As attorney Rodney Atherton was advising the Romanowskis to take the tax deductions, he was taking a commission from ClassicStar for referring the Romanowskis to the breeding program. Atherton testified on several occasions that he never accepted any improper payments, but Judge Goeke said that was “clearly untrue.”  The Romanowskis testified they were unaware that their $13-million investment could have generated a $900,000 commission for Atherton.

In 2010, the IRS determined the Romanowskis owed millions in back taxes, a ruling challenged by the couple. In Goeke's opinion last month, he said the Romanowskis weren't liable for penalties on the unpaid taxes because the couple was advised by Atherton and another independent attorney. But he said the Romanowskis did owe the $5 million since they failed to meet most of the nine requirements for claiming expenses related to a for-profit business.  Those nine factors include the type of activity in question, material participation in the business, and the reasonable expectation of profits and/or appreciation in value.

“We recognize that tax planning is often a consideration when deciding whether to enter a business,” Goeke wrote.  “However, this case does not represent a normal instance of tax planning.  Rather, we believe (the Romanowskis') participation in the program was almost entirely motivated by tax benefits available to them through such participation.”

Since their “participation” in and knowledge of the breeding business was so limited, and their profit motive so questionable, the Romanowskis and other ClassicStar clients faced an almost insurmountable task battling the IRS, said Louisville attorney Joel Turner.

“To a certain extent, ClassicStar depended upon the willingness of the taxpayer to participate in the fraud,” Turner said.  “I don't think anybody's going to be able to prove they can take those deductions.  It's a damage-control situation.”

Turner said there have been cases of people failing to show a profit for 10 or 15 years in the horse industry, but because they could document their heavy involvement in their business, and prove their hard work and desire to make money, they have prevailed against the IRS.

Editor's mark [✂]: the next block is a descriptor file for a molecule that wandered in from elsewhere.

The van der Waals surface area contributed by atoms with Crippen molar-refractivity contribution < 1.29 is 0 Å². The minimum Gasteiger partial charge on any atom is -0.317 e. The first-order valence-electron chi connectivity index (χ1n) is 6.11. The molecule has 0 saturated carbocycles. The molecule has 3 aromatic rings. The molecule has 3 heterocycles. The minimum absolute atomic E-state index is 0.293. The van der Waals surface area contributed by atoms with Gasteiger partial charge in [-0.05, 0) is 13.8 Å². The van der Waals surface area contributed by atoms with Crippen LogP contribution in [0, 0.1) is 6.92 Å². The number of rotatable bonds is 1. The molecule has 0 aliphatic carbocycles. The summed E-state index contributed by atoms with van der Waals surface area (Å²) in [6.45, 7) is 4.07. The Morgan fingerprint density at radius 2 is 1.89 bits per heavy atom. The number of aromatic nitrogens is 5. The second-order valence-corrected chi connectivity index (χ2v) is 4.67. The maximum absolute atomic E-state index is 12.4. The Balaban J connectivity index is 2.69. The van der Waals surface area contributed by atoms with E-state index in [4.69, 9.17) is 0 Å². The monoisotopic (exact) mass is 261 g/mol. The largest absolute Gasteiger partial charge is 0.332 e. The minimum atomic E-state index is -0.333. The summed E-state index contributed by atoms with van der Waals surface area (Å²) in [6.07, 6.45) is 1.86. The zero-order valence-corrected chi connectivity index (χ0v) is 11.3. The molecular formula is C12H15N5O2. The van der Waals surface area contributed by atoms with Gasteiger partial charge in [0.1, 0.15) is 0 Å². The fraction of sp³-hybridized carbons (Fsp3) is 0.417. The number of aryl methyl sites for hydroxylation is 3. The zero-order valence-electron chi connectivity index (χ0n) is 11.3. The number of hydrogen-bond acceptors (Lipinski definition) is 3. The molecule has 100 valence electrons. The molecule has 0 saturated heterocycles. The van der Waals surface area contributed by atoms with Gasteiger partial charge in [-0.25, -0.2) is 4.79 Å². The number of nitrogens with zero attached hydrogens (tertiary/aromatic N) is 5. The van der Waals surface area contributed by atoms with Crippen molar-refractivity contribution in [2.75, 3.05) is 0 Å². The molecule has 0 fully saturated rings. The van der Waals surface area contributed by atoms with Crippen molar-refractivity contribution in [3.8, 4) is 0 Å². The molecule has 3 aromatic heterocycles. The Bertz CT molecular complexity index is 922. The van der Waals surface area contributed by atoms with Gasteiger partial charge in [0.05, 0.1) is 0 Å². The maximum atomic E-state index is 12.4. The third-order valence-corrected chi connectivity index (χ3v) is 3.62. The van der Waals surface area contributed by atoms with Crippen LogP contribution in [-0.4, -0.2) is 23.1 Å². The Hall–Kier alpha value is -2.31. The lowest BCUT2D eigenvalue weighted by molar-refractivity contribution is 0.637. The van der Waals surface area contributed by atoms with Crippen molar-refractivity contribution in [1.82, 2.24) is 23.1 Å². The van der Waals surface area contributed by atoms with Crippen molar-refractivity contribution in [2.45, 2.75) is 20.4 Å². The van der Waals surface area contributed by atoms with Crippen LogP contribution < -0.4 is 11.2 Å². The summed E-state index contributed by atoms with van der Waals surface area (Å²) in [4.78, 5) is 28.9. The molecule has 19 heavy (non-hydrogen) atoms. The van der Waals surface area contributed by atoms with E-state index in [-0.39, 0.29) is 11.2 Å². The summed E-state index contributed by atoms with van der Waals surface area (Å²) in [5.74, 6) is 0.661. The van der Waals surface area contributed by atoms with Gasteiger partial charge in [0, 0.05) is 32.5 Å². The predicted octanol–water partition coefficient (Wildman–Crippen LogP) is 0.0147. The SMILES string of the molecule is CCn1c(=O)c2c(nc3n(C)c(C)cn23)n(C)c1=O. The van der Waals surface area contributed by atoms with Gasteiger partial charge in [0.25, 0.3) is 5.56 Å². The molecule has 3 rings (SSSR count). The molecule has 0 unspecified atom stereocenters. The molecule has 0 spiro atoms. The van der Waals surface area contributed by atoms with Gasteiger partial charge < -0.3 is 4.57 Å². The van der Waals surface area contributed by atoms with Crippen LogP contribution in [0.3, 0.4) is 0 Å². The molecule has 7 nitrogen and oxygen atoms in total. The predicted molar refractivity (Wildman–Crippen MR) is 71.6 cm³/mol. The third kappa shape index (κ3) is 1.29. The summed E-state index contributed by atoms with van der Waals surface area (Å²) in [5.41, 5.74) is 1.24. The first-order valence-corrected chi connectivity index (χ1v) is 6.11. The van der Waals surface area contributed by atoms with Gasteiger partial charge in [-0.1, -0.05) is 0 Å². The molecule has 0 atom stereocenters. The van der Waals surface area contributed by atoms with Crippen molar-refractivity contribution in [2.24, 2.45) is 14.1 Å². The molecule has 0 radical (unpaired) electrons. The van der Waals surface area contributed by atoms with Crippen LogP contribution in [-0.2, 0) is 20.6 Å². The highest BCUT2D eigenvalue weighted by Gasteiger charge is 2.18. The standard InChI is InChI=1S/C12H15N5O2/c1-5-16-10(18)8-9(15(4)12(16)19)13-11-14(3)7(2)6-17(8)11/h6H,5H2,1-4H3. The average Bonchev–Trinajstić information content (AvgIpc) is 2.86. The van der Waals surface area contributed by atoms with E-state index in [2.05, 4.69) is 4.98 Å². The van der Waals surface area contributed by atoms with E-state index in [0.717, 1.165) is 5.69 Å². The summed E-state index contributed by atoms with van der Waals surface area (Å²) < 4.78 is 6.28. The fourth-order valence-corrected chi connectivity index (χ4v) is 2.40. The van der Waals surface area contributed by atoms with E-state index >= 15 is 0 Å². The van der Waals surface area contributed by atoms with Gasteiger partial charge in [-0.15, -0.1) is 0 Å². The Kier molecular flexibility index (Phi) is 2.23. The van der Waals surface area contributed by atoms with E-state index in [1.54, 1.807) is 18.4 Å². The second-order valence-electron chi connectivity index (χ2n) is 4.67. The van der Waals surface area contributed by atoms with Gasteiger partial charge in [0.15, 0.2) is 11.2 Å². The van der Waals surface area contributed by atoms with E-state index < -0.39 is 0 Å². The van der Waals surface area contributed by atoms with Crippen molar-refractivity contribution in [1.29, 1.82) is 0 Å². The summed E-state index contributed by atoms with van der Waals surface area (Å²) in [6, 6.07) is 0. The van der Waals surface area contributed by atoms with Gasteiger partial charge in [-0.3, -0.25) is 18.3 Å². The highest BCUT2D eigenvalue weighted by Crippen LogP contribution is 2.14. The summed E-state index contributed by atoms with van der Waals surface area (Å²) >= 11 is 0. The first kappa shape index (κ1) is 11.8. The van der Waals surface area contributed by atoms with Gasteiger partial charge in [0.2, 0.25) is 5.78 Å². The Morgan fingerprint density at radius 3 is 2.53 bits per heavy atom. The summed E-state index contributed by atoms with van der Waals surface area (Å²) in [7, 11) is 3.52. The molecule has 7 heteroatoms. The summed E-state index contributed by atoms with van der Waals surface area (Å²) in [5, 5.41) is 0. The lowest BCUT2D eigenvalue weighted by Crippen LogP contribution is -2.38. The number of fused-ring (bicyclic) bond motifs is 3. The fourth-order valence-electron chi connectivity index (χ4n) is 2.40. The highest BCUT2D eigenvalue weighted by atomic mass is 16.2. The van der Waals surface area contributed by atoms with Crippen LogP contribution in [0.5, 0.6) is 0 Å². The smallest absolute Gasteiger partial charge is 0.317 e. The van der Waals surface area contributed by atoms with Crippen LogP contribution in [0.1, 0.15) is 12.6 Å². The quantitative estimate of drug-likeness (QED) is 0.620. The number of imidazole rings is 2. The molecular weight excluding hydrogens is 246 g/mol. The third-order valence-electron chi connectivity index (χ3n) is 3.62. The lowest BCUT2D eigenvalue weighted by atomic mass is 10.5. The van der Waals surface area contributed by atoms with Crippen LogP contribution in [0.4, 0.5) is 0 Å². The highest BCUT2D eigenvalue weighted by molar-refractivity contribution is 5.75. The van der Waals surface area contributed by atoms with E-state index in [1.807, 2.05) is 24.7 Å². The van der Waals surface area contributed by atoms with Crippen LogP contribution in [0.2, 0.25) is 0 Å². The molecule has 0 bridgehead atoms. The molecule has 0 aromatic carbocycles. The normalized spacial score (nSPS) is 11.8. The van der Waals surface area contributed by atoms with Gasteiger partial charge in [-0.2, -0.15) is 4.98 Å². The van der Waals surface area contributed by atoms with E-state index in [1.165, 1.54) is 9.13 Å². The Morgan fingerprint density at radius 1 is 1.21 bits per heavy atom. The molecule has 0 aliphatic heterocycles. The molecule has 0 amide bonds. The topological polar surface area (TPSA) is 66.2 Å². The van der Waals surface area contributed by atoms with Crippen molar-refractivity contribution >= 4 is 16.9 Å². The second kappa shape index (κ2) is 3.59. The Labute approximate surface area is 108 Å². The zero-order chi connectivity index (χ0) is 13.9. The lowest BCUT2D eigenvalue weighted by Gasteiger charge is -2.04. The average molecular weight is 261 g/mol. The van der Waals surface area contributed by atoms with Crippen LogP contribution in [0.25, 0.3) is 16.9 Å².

“In other deals that are structured differently, if you're not spoon-fed, if you actually do get involved, we're talking about a totally different analysis,” said Turner.

Bill Romanowski was one of several former professional athletes targeted by ClassicStar. In a 2007 lawsuit, former University of Louisville and Boston Celtics player Greg Minor said he was pitched on the mare-leasing program by the company's former marketing director David Plummer.  This happened at a meeting of retired NBA players in Las Vegas.  Like Romanowski, Minor signed onto a multi-million dollar deal and claimed tax deductions that were later rejected by the IRS. In his still unresolved suit against ClassicStar, Minor sought $2 million in interest and penalties assessed by the IRS.

In 2009, Plummer and his son, Spencer, John Parrot, and accountant Terry Green all pled guilty to committing tax fraud totaling $200 million. Two years later, in awarding $65 million to investors including Arbor Farms, Nelson Breeders, and West Hill Farms, Judge Hood said of ClassicStar: “The gig is up.” His 99-page opinion on the convoluted scam included details of how money was funneled from the mare-leasing program into an oil and gas company that drilled few wells and was primarily designed to enrich ClassicStar principals with stock.

“Plaintiffs have set forth a compelling and well-supported account of how defendants misrepresented the reality of the mare-lease programs offered through ClassicStar and how, acting together, they took plaintiffs' money to use for their own ends, then worked to prevent the discovery of the ruse and to perpetuate the cycle of investment,” wrote Hood.

Still, as the Romanowskis and others found out, getting scammed in the horse-breeding business doesn't necessarily let you off the hook with the IRS.  Turner said there are, of course, legitimate ways to operate in the equine industry, and there are tax benefits, but ClassicStar made it seem all too easy.

“It was an outrageously aggressive marketing campaign by people who knew how to sell. The representations they were making were way beyond what other people would to do to induce people to invest in any kind of horse deal.”

  • It kind of reminds me of the Calumet mess.

    • Pml601

      More like Spendthrift.

      • RayPaulick

        Note: References to Calumet and Spendthrift are from previous era and different ownership for both farms.

        • Don Reed